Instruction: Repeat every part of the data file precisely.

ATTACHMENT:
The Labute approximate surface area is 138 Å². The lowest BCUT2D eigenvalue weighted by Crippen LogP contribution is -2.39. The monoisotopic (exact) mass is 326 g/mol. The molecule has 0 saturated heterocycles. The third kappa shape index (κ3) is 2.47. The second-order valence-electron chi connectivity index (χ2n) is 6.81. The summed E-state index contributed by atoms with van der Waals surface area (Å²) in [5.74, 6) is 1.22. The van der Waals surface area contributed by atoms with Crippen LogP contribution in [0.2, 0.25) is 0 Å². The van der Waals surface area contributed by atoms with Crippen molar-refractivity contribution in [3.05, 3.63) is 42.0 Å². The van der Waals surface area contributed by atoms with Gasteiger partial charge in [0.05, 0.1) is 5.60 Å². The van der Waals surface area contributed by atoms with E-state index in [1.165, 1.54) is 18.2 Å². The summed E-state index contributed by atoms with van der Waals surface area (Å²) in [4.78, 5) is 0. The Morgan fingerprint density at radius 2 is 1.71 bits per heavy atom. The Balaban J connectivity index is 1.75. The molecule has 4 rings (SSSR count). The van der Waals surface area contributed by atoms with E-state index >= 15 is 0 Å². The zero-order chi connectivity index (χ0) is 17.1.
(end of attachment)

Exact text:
The Labute approximate surface area is 138 Å². The lowest BCUT2D eigenvalue weighted by Crippen LogP contribution is -2.39. The monoisotopic (exact) mass is 326 g/mol. The molecule has 0 saturated heterocycles. The third kappa shape index (κ3) is 2.47. The second-order valence-electron chi connectivity index (χ2n) is 6.81. The summed E-state index contributed by atoms with van der Waals surface area (Å²) in [5.74, 6) is 1.22. The van der Waals surface area contributed by atoms with Crippen LogP contribution in [0.2, 0.25) is 0 Å². The van der Waals surface area contributed by atoms with Crippen molar-refractivity contribution in [3.05, 3.63) is 42.0 Å². The van der Waals surface area contributed by atoms with Gasteiger partial charge in [0.05, 0.1) is 5.60 Å². The van der Waals surface area contributed by atoms with E-state index in [1.165, 1.54) is 18.2 Å². The summed E-state index contributed by atoms with van der Waals surface area (Å²) in [4.78, 5) is 0. The Morgan fingerprint density at radius 2 is 1.71 bits per heavy atom. The Balaban J connectivity index is 1.75. The molecule has 4 rings (SSSR count). The van der Waals surface area contributed by atoms with E-state index >= 15 is 0 Å². The zero-order chi connectivity index (χ0) is 17.1.